Southeast Notes: Robinson, Hornets, Wade, Carter

Despite being invited to participate with USA Basketball in its World Cup qualifying round games, Heat swingman Duncan Robinson has opted to remain in Miami for informal team workouts in the hopes of landing a standard NBA contract for the upcoming season, reports Ira Winderman of the Sun-Sentinel.

“I’m really proud in the fact that Duncan Robinson has been invited to play in the international series,” said Heat team president Pat Riley“but he decided to stay here because he wanted to make our team, he wants to force us into giving him a real (standard NBA) contract.”

Robinson, 24, signed a two-way contract with the Heat on July 10th that would limit him to 45 days in the NBA this coming season and maximum earnings of about $385K, per Winderman. A standard NBA contract at the rookie minimum would pay Robinson just north of $838K.

Robinson says that his goal in passing over the opportunity to play for Team USA is to maximize his opportunities in the Heat developmental program. “I mean the margin between having this job or being overseas or being in the G League, whatever it might be, is so thin,” Robinson said. “And I understand that. I understand I caught some breaks and was able to put myself in a situation to be successful. I’m certainly thankful for that.”

There’s more today out of the Southeast Division:

  • The Hornets have struggled to attract big name free agents since the franchise returned to North Carolina in 2004, but Rick Bonnell of The Charlotte Observer doesn’t think it has as much to do with the city of Charlotte itself as it has to do with the team’s lack of cap space. Per Bonnell, money is the No. 1 factor in free agency and, unfortunately, the Hornets don’t have significant space under the salary cap now or in the immediate future.
  • In another piece for the Sun-Sentinel, Winderman opines that Riley is fully committed to signing Wade to a free agent contract this summer, luxury tax concerns be darned. Riley’s greater concern would be Wade’s level of commitment. Per Winderman, Riley would likely want a commitment from Wade that this season isn’t simply a retirement tour, but that Wade is seriously interested in making the Heat a better team.
  • While Vince Carter could have spurned the Hawks and signed with a serious title contender this offseason, he tells Chris Vivlamore of The Atlanta Journal-Constitution that such a quest is “not his style.” Rather, Carter will be relied upon to be a veteran influence over the youthful roster Atlanta has assembled. “Let them see me and let them see how annoying I can be, but in a good way,” Carter said during an introductory press conference. “I’m going to stay in their ear. At least you know at any time throughout the year, whether it’s practice games, any situation, they will have me to fall back on. Or I’ll come up to them and help them out any way I can.”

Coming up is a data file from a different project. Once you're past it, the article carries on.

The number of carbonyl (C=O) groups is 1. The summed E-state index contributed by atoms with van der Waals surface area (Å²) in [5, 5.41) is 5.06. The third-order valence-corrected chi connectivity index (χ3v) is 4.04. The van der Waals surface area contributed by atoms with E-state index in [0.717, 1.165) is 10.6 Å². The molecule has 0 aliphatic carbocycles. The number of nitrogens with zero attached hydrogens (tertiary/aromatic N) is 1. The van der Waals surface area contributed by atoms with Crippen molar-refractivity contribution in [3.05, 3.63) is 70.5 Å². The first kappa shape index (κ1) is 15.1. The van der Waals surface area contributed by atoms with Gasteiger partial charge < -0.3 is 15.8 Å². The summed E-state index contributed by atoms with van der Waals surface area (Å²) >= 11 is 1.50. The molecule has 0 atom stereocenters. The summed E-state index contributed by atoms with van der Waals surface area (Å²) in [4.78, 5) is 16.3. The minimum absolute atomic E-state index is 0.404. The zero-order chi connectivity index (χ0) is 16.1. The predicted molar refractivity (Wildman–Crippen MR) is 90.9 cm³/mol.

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3 thoughts on “Southeast Notes: Robinson, Hornets, Wade, Carter

  1. Too true, Charlotte is an attractive place to live, I mean is North Carolina, real beautiful in there, they just need to sort out their finances, stop paying below average guys big money, so they can pay it to guys who are worth it. Shame they got rid of DH12, now the only good players left are Kemba & hopefully Monk, Bridges & Willy can take on bigger role to pull the team forward. Batum is good when healthy but way overpaid. Williams & MKG are way overpaid & plain bad. Zeller is overpaid & just about useful when healthy, Kaminsky is ok while cheap, if they pay him more in his next contract then is not good neither. I would love to see Charlotte compete & been good. My favorite college team has always been Duke, love the guys coming out of there, Laettner, Hill, JT… Great if the Hornets could catch up with the great college ball in NC.

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    • Luckylefty2

      It wasn’t a shame. Dwight is known around the league for being a bad locker room guy & having a big ego.

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